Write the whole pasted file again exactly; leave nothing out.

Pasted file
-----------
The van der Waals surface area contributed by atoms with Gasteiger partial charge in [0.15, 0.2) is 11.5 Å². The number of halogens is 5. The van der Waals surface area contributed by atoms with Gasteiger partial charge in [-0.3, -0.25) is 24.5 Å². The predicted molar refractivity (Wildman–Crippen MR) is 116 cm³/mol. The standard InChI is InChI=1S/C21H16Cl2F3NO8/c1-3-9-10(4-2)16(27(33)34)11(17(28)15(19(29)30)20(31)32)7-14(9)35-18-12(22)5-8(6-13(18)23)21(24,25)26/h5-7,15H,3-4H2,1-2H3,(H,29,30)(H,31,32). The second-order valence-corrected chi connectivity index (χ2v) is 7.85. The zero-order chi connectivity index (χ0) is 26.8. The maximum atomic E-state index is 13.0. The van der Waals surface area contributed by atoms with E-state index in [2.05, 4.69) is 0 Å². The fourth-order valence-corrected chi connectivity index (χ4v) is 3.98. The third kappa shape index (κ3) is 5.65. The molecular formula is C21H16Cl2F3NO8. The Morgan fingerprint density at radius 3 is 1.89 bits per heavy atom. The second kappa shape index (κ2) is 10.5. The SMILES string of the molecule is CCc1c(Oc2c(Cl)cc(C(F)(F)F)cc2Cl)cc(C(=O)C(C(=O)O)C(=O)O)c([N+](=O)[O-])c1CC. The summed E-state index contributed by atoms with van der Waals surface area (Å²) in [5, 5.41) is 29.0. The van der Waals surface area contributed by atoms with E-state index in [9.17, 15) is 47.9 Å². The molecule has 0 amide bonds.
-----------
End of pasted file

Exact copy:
The van der Waals surface area contributed by atoms with Gasteiger partial charge in [0.15, 0.2) is 11.5 Å². The number of halogens is 5. The van der Waals surface area contributed by atoms with Gasteiger partial charge in [-0.3, -0.25) is 24.5 Å². The predicted molar refractivity (Wildman–Crippen MR) is 116 cm³/mol. The standard InChI is InChI=1S/C21H16Cl2F3NO8/c1-3-9-10(4-2)16(27(33)34)11(17(28)15(19(29)30)20(31)32)7-14(9)35-18-12(22)5-8(6-13(18)23)21(24,25)26/h5-7,15H,3-4H2,1-2H3,(H,29,30)(H,31,32). The second-order valence-corrected chi connectivity index (χ2v) is 7.85. The zero-order chi connectivity index (χ0) is 26.8. The maximum atomic E-state index is 13.0. The van der Waals surface area contributed by atoms with E-state index in [2.05, 4.69) is 0 Å². The fourth-order valence-corrected chi connectivity index (χ4v) is 3.98. The third kappa shape index (κ3) is 5.65. The molecular formula is C21H16Cl2F3NO8. The Morgan fingerprint density at radius 3 is 1.89 bits per heavy atom. The second kappa shape index (κ2) is 10.5. The SMILES string of the molecule is CCc1c(Oc2c(Cl)cc(C(F)(F)F)cc2Cl)cc(C(=O)C(C(=O)O)C(=O)O)c([N+](=O)[O-])c1CC. The summed E-state index contributed by atoms with van der Waals surface area (Å²) in [5, 5.41) is 29.0. The van der Waals surface area contributed by atoms with E-state index in [9.17, 15) is 47.9 Å². The molecule has 0 amide bonds.